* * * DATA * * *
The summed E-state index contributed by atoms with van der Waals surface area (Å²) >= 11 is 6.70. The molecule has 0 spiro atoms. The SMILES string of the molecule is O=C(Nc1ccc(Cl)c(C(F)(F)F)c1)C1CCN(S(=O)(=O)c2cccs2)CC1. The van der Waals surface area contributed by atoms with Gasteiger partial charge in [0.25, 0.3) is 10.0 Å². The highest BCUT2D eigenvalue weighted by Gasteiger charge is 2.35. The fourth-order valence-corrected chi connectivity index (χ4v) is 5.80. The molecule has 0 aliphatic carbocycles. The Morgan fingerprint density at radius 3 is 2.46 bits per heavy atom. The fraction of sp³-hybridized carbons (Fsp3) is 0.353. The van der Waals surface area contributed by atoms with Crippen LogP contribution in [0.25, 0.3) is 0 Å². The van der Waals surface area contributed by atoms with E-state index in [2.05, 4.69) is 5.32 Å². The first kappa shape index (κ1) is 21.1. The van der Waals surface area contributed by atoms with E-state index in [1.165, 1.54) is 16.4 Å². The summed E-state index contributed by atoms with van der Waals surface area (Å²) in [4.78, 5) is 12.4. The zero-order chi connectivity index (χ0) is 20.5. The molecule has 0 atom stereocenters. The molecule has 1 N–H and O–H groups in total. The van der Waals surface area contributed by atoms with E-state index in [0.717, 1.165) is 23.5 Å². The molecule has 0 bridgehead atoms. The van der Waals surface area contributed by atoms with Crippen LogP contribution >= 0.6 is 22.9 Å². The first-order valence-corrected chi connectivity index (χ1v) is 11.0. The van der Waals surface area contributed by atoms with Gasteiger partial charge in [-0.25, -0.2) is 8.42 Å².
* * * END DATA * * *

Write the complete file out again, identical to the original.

The summed E-state index contributed by atoms with van der Waals surface area (Å²) >= 11 is 6.70. The molecule has 0 spiro atoms. The SMILES string of the molecule is O=C(Nc1ccc(Cl)c(C(F)(F)F)c1)C1CCN(S(=O)(=O)c2cccs2)CC1. The van der Waals surface area contributed by atoms with Gasteiger partial charge in [0.25, 0.3) is 10.0 Å². The highest BCUT2D eigenvalue weighted by Gasteiger charge is 2.35. The fourth-order valence-corrected chi connectivity index (χ4v) is 5.80. The molecule has 0 aliphatic carbocycles. The Morgan fingerprint density at radius 3 is 2.46 bits per heavy atom. The fraction of sp³-hybridized carbons (Fsp3) is 0.353. The van der Waals surface area contributed by atoms with Crippen LogP contribution in [0.25, 0.3) is 0 Å². The van der Waals surface area contributed by atoms with E-state index in [2.05, 4.69) is 5.32 Å². The first kappa shape index (κ1) is 21.1. The van der Waals surface area contributed by atoms with E-state index in [1.165, 1.54) is 16.4 Å². The summed E-state index contributed by atoms with van der Waals surface area (Å²) in [4.78, 5) is 12.4. The zero-order chi connectivity index (χ0) is 20.5. The molecule has 0 atom stereocenters. The molecule has 1 N–H and O–H groups in total. The van der Waals surface area contributed by atoms with E-state index in [0.717, 1.165) is 23.5 Å². The molecule has 0 bridgehead atoms. The van der Waals surface area contributed by atoms with Crippen LogP contribution >= 0.6 is 22.9 Å². The first-order valence-corrected chi connectivity index (χ1v) is 11.0. The van der Waals surface area contributed by atoms with Gasteiger partial charge in [-0.25, -0.2) is 8.42 Å².